This Informational Annex highlights the Marshall Islands’ existing tax system’s inability to raise additional revenue, discouragement of private investment, and inequitability. Careful consideration needs to be given to the potential of a comprehensive tax reform program, including strengthening tax administration, for raising additional revenue while supporting the private sector. Many state-owned enterprises (SOEs) are a drain on public finances, and their unreliable or costly services undermine private sector development. To improve their performance, reforms are needed to strengthen efficiency, better delineate commercial and noncommercial services, and introduce tariff systems that better reflect cost of services. In areas where SOEs provide purely commercial services, divestment should be considered.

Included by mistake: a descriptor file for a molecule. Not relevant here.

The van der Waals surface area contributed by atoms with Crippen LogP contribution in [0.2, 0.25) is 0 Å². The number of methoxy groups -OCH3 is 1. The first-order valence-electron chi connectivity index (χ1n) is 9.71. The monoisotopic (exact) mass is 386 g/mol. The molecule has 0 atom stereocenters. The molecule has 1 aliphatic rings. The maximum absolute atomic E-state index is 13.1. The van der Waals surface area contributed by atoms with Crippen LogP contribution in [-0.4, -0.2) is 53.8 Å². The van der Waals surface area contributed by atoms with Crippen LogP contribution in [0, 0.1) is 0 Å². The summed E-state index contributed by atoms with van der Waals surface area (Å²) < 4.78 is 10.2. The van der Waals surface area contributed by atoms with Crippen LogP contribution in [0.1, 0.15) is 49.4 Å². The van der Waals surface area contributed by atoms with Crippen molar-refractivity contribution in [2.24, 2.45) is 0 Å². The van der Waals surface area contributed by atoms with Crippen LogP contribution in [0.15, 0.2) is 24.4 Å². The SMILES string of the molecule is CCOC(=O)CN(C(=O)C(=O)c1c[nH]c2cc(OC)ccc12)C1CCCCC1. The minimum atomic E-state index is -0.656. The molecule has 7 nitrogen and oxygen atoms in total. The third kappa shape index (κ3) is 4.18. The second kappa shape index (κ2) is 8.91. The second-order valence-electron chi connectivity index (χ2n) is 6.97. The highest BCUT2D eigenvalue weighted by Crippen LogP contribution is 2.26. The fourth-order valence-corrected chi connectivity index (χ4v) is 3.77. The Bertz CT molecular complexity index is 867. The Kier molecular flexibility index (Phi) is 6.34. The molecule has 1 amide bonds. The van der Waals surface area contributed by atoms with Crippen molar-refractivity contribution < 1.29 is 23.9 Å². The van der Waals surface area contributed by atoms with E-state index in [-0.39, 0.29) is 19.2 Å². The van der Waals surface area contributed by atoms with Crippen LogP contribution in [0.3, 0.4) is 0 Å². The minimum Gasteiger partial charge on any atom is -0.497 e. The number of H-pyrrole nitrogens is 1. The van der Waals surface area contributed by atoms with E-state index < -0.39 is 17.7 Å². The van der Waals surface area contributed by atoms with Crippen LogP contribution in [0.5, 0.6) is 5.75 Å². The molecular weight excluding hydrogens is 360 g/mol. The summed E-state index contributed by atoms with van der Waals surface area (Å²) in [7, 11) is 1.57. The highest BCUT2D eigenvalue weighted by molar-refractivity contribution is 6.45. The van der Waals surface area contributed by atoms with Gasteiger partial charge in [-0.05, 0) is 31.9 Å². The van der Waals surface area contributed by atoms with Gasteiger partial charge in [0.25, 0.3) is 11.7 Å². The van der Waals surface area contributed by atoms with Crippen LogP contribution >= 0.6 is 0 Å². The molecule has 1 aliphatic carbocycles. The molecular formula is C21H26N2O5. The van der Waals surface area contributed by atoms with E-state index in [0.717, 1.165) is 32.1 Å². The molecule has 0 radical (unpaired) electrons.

This report describes economic developments in the Marshall Islands during the 1990s. Real GDP grew by 3.7 percent in 1995. Copra production increased, owing mainly to more frequent inter-island transport services by government-owned ships. Construction activity was boosted by the availability of external concessional aid financing for a high school and a garment factory, foreign direct investment on a dry dock, and a government-sponsored 150-room hotel. Value added from the transport, communications, and energy sectors rose, owing in part to an improvement in the financial performance of government-owned enterprises.